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Kathakali performers use a luxuriant costume. Characters have their faces elaborately painted and they wear stylized costumes and tall headdresses. Great importance is laid on the Vesham or make-up which are of five types – Pacha, Kathi, Thadi, Kari and Minukku. The colours used in the make-up are determined by the nature of the characters. The costumes in Kathakali represents the three qualities of nature viz. satya (nobility), rajas (aggressiveness) and tamas (darkness) represented by pacha, kathi and thadi respectively. Pacha Vesham (Green) in Kathakali Dance
The faces of noble male protagonists, such as virtuous kings, the divine hero Rama, etc., are predominantly green.
Kathi Vesham (Knife)
Kathi vesham portrays villainous characters. Characters of high birth who have an evil streak, such as the asura king Ravana, are also given a similar green make-up, slashed with red marks on the cheeks.
Thadi Vesham (Beard)
Superhuman monkeys like Hanuman, and Nandikeswara are characterized by Vella Thadi (White beard).
Chuvanna Thadi (Red beard) is used to portray extremely angry or excessively evil characters.
Forest dwellers such as hunters are represented with a predominantly black make-up called Karutha Thadi (Black beard).
Kari Vesham (Black)
Kari vesham is used to portray she-demons.
Woman role in Kathakali
Minukku vesham represents women and ascetics who have lustrous, yellowish faces.
There are specialists in the green room who help the actors in their dressing. In fact, the makeup is so luxuriant that it is more like a mask than just make-up. These extraordinary costumes and make-up serve to raise the performers above the level of mere mortals that, the audiences are taken into an ecstatic world that the characters replicate onstage.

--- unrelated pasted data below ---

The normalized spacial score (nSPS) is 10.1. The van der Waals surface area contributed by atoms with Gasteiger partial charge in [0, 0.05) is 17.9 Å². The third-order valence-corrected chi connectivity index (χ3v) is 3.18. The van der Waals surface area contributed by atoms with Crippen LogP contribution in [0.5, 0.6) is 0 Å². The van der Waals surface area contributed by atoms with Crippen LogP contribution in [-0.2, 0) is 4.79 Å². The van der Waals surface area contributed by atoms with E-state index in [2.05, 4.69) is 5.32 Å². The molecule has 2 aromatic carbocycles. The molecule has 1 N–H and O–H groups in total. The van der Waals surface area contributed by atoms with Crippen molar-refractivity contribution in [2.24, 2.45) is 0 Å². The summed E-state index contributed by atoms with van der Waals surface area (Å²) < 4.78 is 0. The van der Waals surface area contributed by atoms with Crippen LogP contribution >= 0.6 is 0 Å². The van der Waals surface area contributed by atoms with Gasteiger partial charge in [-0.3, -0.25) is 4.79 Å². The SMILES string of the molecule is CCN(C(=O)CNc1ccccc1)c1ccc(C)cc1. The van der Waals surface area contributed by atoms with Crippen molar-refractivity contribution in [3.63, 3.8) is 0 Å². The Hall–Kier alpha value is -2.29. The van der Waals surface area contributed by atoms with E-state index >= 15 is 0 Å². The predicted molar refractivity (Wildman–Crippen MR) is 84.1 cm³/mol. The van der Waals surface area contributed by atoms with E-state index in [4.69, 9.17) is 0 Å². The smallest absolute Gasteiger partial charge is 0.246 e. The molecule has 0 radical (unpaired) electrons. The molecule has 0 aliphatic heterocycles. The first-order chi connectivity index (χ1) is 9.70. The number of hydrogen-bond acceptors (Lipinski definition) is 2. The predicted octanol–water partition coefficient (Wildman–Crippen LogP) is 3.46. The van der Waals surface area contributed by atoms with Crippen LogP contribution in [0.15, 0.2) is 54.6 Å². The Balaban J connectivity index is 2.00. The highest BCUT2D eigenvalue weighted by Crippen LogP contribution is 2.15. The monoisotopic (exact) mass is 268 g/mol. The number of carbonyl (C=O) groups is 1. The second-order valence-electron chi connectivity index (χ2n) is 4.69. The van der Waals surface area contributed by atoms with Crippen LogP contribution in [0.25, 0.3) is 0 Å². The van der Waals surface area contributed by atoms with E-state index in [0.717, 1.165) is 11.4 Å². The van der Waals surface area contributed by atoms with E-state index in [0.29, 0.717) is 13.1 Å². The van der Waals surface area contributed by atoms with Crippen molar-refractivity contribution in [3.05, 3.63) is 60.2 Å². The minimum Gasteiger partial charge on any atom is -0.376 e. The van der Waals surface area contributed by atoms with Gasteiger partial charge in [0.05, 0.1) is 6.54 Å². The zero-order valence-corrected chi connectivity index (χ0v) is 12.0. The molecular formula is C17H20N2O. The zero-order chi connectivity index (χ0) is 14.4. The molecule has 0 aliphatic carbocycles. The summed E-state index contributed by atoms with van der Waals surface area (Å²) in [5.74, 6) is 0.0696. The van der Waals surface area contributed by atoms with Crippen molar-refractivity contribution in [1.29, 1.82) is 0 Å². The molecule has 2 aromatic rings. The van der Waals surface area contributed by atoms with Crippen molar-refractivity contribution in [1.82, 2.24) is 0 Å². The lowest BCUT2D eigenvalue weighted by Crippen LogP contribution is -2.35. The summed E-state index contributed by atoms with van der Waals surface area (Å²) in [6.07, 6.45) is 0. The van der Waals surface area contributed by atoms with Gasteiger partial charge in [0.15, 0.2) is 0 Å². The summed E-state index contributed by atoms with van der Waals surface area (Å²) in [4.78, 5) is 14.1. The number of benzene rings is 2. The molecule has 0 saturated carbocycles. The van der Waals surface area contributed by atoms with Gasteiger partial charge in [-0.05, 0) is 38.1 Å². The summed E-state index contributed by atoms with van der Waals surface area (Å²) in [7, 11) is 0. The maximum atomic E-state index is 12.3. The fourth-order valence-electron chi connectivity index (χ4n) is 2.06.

Kathakali Mudras – Symbols used in Kathakali
A Kathakali actor enacts his ideas through Mudras. There are 24 main mudras and numerous other lesser mudras and these can be again classified into ‘Samaana-mudras’ (one mudra symbolizing two entities) or misra-mudras (both the hands are used to show these mudras).
Kathakali Music and Orchestration
The Kathakali music provides a perfect background to the performance. Chenda, maddalam, chengila and elathalam are the four instruments used to provide the instrumental background (melam) for kathakali. Normally, two singers provide the vocal accompaniment. The style of singing particular to Kathakali is called Sopana sangeetham (Sopana Music). Of the two singers, the first singer (pinnani) keeps the steady beat of the thala (rhythmic pattern) by using the chengila (gongs), made of bell metal.
Painted face of a kathakali performer
The Kathakali show is usually conducted at night and ends in early morning. The most popular stories enacted are Nala Charitam (Story of a king betrayed by Gods), Duryodhana Vadham (from Mahabharata), Kalyanasowgandhikam (Mahabharata), Keechaka Vadham (Mahabharata), Kiratham (Mahabharata), Karna Shapadham (Mahabharata) etc.
As part of popularization of the dance form, Shakespeare’s King Lear, the Biblical story of Mary Magdalin etc… were composed in Kathakali script recently.
Kathakali which symbolizes the visual art of Kerala has now developed to be qualified as a universal art. The main reason for its appeal is its attractiveness gained by the perfect blending of numerous varieties of fine arts.